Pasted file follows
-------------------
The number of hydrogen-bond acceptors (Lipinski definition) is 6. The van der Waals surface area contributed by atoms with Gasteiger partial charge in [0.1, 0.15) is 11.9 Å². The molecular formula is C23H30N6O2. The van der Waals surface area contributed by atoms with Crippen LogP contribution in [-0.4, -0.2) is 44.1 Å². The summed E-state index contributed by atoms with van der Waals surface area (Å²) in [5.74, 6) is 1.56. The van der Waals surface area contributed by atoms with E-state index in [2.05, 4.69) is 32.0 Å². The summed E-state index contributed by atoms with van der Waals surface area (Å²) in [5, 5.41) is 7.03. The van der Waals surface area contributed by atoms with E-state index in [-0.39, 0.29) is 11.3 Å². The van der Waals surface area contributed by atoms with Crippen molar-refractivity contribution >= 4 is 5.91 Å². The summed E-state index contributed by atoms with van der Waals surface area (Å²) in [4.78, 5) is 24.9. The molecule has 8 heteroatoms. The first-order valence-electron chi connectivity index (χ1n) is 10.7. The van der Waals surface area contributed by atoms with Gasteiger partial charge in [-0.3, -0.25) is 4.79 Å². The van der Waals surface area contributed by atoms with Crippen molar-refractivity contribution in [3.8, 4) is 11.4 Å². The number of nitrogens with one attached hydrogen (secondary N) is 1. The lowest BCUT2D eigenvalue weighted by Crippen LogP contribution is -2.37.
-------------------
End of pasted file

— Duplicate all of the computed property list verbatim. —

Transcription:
The number of hydrogen-bond acceptors (Lipinski definition) is 6. The van der Waals surface area contributed by atoms with Gasteiger partial charge in [0.1, 0.15) is 11.9 Å². The molecular formula is C23H30N6O2. The van der Waals surface area contributed by atoms with Crippen LogP contribution in [-0.4, -0.2) is 44.1 Å². The summed E-state index contributed by atoms with van der Waals surface area (Å²) in [5.74, 6) is 1.56. The van der Waals surface area contributed by atoms with E-state index in [2.05, 4.69) is 32.0 Å². The summed E-state index contributed by atoms with van der Waals surface area (Å²) in [5, 5.41) is 7.03. The van der Waals surface area contributed by atoms with E-state index in [-0.39, 0.29) is 11.3 Å². The van der Waals surface area contributed by atoms with Crippen molar-refractivity contribution >= 4 is 5.91 Å². The summed E-state index contributed by atoms with van der Waals surface area (Å²) in [4.78, 5) is 24.9. The molecule has 8 heteroatoms. The first-order valence-electron chi connectivity index (χ1n) is 10.7. The van der Waals surface area contributed by atoms with Gasteiger partial charge in [-0.3, -0.25) is 4.79 Å². The van der Waals surface area contributed by atoms with Crippen molar-refractivity contribution in [3.8, 4) is 11.4 Å². The number of nitrogens with one attached hydrogen (secondary N) is 1. The lowest BCUT2D eigenvalue weighted by Crippen LogP contribution is -2.37.